“Josh. Did something happen, sir? Is that why you couldn’t go home?”
“Yes, something happened. The damn buses quit running. It was 3 a.m., I was in the middle of nowhere, the bus driver went home to sleep with his girlfriend, the old man went home to feed his cat, and I had no change. Again. I’m going to get two quarters and tape them to the inside of my shoe- as soon as I’m done beating Jeff to death with it- and then I won’t have to worry about it.”
“Susan, could we get a fresh cup of coffee over here? Maybe one of those sticky buns?”
“I’d like one of those sticky buns.”
“You can order your own breakfast. Just sit over there. I want to talk with this gentleman a little more. Cream? Susan, cream too please.”
When they had dressed their coffee, Clement said, “Look, it’s nice of you to get me coffee and a pastry but I really just want to go home. Okay? I’m tired. It’s been a long night. I just want to go home. You said it’s six so that means the buses are running again. I have a bus ticket so I’ll just pay for my breakfast and find the nearest stop and go home.”
“You’re going to get home but why don’t you eat a little bit of that bun and have some coffee and tell me more about you and Jeff. Did you guys have a fight?”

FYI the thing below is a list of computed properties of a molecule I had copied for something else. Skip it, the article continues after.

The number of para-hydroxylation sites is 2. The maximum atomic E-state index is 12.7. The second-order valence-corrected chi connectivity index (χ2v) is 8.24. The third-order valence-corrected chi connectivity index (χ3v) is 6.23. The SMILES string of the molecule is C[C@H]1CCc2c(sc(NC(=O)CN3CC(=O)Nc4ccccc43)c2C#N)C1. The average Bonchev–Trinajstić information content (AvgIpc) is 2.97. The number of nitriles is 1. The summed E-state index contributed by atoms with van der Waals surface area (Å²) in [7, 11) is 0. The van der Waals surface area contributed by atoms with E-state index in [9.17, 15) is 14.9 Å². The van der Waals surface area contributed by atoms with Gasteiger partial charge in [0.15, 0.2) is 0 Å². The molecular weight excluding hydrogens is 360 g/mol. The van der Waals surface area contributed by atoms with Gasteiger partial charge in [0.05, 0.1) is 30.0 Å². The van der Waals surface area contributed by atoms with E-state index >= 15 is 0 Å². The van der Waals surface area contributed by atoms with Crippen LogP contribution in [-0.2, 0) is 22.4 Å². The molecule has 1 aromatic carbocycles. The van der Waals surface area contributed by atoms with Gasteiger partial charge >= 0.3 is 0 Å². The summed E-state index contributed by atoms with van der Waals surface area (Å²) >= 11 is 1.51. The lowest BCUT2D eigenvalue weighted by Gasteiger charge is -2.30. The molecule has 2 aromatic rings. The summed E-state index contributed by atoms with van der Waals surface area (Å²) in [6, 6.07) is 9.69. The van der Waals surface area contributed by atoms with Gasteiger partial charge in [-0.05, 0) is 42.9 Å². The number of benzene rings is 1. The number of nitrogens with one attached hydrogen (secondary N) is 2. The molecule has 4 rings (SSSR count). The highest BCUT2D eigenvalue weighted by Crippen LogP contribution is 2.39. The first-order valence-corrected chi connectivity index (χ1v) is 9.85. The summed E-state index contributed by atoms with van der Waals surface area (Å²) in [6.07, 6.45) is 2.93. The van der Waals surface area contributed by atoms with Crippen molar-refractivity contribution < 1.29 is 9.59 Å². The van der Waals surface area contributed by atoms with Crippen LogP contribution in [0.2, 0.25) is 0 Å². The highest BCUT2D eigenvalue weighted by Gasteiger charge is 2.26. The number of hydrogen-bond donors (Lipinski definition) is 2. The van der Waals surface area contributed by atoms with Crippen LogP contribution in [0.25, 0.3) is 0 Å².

“No no. Jeff is a friend of mine. We’re not mad at each other. I’m not mad at him. I didn’t mean what I said before. I’m tired and I’ve had a frustrating night and he’s just the person I decided to blame it on.”
“Why were you riding the bus at three in the morning?”
“I dropped my car off at the repair place and then I decided I wanted to go somewhere to think. I don’t drink and I wasn’t hungry and a former girlfriend of mine was always bitching at me for driving everywhere instead of riding the bus so I decided to see what it was like to ride the bus.”
“You’ve never ridden the bus before?”
“Oh yeah, years ago. But I hadn’t done it lately. I didn’t know what it was like now. It’s pretty nice. The seats are better.”